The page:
Readers of Mountain Views will remember our coverage of the John Muir Trust Wild Land Conference, where JMT launched their "Declaration for the Wild", in our Autumn 2004 issue.
The purpose of this Campaign is to ensure that UK wild land is better protected and the NEMT is very much in support of the principle of the Campaign and the work of the JMT. Wild Land continues to be under serious threat and we need to take action to safeguard what remains. According to SNH, the extent of Scotland unaffected by any form of visual influence declined from 41% to 31% during the period 2002 to 2008. "Visual influence" means the impact of roads and access tracks, power lines, wind power developments and forestry. Interestingly, and not surprisingly, the SNH data shows that the dominant change during that period was from the growth in wind power developments.
Wild land is generally taken as large uninhabited areas with spectacular scenery and high wildlife value with very little evidence of human activity. There are many precise definitions available, but they are all rather sterile and meaningless. Most of us intuitively know what is meant by the term.
Wild land is important for more than its scenic and wildlife value. It is the source of vital resources for both people and the planet, providing us with clean air, water and food. It also helps to regulate the climate - peat in the form of blanket bogs plays an increasingly recognized role in preventing damaging carbon emissions. It is hugely important to our tourism and leisure industries, attracting visitors who support tourism related businesses and hence contribute to the fragile rural economies. Thousands of people enjoy the beauty and challenges of wild land every year. It's a way of recharging our batteries and plays a spiritual role as well.
Right now, wild land is facing a major threat. Development pressures are increasing and the more accessible and less-sensitive sites are getting used up. The problem is that, while important animals, birds and habitats are generally well-protected, landscape as an entity has relatively little statutory protection. In addition, within areas that can still be regarded as wild, excessive grazing and trampling are degrading the ecological health and diversity of the flora and fauna.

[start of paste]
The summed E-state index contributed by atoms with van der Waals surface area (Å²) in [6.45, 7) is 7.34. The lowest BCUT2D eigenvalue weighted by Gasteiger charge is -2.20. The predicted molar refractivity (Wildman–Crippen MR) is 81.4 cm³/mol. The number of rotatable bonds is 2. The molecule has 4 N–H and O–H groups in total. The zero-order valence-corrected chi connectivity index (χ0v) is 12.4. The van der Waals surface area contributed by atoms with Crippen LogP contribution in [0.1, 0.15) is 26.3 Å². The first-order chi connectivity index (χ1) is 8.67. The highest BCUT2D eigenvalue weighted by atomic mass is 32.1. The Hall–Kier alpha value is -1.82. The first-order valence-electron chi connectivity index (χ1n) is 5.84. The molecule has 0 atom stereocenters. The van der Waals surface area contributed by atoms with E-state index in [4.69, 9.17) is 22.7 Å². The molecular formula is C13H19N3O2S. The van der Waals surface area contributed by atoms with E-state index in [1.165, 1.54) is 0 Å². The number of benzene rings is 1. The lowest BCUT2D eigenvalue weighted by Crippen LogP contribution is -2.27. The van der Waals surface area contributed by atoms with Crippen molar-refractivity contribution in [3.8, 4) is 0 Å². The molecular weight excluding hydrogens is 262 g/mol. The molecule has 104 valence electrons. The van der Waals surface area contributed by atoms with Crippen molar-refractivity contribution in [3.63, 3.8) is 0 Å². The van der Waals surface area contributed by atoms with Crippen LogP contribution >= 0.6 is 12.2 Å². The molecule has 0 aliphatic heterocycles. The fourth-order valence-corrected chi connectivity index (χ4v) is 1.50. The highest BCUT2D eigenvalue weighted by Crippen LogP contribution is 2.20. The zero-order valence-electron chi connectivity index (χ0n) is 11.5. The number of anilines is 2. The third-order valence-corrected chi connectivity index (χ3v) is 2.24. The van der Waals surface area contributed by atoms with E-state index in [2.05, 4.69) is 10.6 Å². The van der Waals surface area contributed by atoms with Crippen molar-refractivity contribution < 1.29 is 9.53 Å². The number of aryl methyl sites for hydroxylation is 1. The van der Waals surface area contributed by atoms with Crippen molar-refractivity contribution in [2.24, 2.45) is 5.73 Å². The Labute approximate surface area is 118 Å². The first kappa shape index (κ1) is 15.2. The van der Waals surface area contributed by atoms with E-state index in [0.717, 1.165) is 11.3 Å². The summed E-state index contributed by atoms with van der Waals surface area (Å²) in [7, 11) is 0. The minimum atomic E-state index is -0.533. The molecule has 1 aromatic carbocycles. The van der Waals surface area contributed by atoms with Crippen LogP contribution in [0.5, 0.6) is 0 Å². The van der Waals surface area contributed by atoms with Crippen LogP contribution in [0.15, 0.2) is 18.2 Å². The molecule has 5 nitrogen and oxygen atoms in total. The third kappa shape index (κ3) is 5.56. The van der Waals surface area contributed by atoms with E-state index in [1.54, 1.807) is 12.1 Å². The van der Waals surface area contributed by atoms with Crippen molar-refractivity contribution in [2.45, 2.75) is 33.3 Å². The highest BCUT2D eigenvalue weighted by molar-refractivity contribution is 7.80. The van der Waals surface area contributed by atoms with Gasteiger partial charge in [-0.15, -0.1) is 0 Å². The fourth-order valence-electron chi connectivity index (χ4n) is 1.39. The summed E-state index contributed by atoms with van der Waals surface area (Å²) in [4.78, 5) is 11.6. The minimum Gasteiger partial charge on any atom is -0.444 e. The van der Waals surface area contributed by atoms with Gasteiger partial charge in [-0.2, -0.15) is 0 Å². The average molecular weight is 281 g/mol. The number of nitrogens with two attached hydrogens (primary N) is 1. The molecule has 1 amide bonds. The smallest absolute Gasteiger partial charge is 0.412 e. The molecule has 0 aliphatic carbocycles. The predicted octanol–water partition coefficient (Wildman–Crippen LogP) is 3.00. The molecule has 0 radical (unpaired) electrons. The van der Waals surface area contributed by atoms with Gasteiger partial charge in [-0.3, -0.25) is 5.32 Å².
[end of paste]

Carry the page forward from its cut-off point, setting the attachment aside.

The campaign is seeking better statutory protection for wild land. In Scotland, less than 50% of our highest-quality wild land is covered by any designation, i.e. National Scenic Area, or falls within the boundaries of a National Park. (In the UK, outside Scotland, there are Areas of Outstanding Natural Beauty.) Even where wild land does come under a designation, there is evidence from recent planning decisions to suggest that protection of such wild land is by no means guaranteed. A by-product from the Campaign will be to send a clear message to the politicians that there is popular demand to increase the areas and protection of our National Parks.
Part of the Campaign will need to address the issue of onshore industrial-size wind farm developments. As noted above, SNH's figures show that this is the biggest contributor to the current loss of wild land. Climate change is a very serious global issue and is a major threat to wild land and the unique habitats and biodiversity that it supports. However, the solution will be found in a balanced approach, balancing the need to conserve our wild land resource, convert to renewable energy and dramatically reduce our energy consumption, "without having to return to the Stone Age". Solutions to issues such as the intermittent nature of the wind requiring improved energy storage need to be found. The John Muir Trust is well-positioned to provide this balanced view and to date has a good track record in doing so.
The Campaign is ambitious. Getting a Wild Land Designation for Scotland will require legislation in the Scottish Parliament. This will involve significant work and wide consultation. It won't happen quickly. However, that doesn't mean that we shouldn't start. Along the way, the Campaign will engage the wider public and promote awareness and understanding of the need for wild land. Demonstrating wide support for the objective of protecting wild land will ensure that the UK Government and the devolved Scottish Government adopt more informed and sensitive approaches to wild land and develop more robust mechanisms for its protection.
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